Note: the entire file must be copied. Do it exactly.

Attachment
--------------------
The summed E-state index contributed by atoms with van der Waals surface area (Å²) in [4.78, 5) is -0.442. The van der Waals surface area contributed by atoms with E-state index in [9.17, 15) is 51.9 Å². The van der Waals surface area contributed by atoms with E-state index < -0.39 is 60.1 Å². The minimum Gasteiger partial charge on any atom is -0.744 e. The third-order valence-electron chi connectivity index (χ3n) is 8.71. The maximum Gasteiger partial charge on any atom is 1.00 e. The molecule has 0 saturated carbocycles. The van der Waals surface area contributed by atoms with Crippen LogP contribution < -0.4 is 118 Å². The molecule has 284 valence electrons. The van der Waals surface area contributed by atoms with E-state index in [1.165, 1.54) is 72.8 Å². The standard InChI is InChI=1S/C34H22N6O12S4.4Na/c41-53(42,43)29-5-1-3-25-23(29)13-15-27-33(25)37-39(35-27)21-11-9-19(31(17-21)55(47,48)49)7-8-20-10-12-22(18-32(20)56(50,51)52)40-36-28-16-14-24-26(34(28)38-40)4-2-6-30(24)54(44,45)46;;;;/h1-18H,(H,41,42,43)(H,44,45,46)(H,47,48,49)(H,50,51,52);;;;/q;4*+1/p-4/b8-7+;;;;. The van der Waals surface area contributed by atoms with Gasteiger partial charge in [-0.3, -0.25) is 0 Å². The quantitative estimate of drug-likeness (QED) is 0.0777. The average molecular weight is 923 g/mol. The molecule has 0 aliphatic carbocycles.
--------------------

The summed E-state index contributed by atoms with van der Waals surface area (Å²) in [4.78, 5) is -0.442. The van der Waals surface area contributed by atoms with E-state index in [9.17, 15) is 51.9 Å². The van der Waals surface area contributed by atoms with E-state index < -0.39 is 60.1 Å². The minimum Gasteiger partial charge on any atom is -0.744 e. The third-order valence-electron chi connectivity index (χ3n) is 8.71. The maximum Gasteiger partial charge on any atom is 1.00 e. The molecule has 0 saturated carbocycles. The van der Waals surface area contributed by atoms with Crippen LogP contribution < -0.4 is 118 Å². The molecule has 284 valence electrons. The van der Waals surface area contributed by atoms with E-state index in [1.165, 1.54) is 72.8 Å². The standard InChI is InChI=1S/C34H22N6O12S4.4Na/c41-53(42,43)29-5-1-3-25-23(29)13-15-27-33(25)37-39(35-27)21-11-9-19(31(17-21)55(47,48)49)7-8-20-10-12-22(18-32(20)56(50,51)52)40-36-28-16-14-24-26(34(28)38-40)4-2-6-30(24)54(44,45)46;;;;/h1-18H,(H,41,42,43)(H,44,45,46)(H,47,48,49)(H,50,51,52);;;;/q;4*+1/p-4/b8-7+;;;;. The van der Waals surface area contributed by atoms with Gasteiger partial charge in [-0.3, -0.25) is 0 Å². The quantitative estimate of drug-likeness (QED) is 0.0777. The average molecular weight is 923 g/mol. The molecule has 0 aliphatic carbocycles.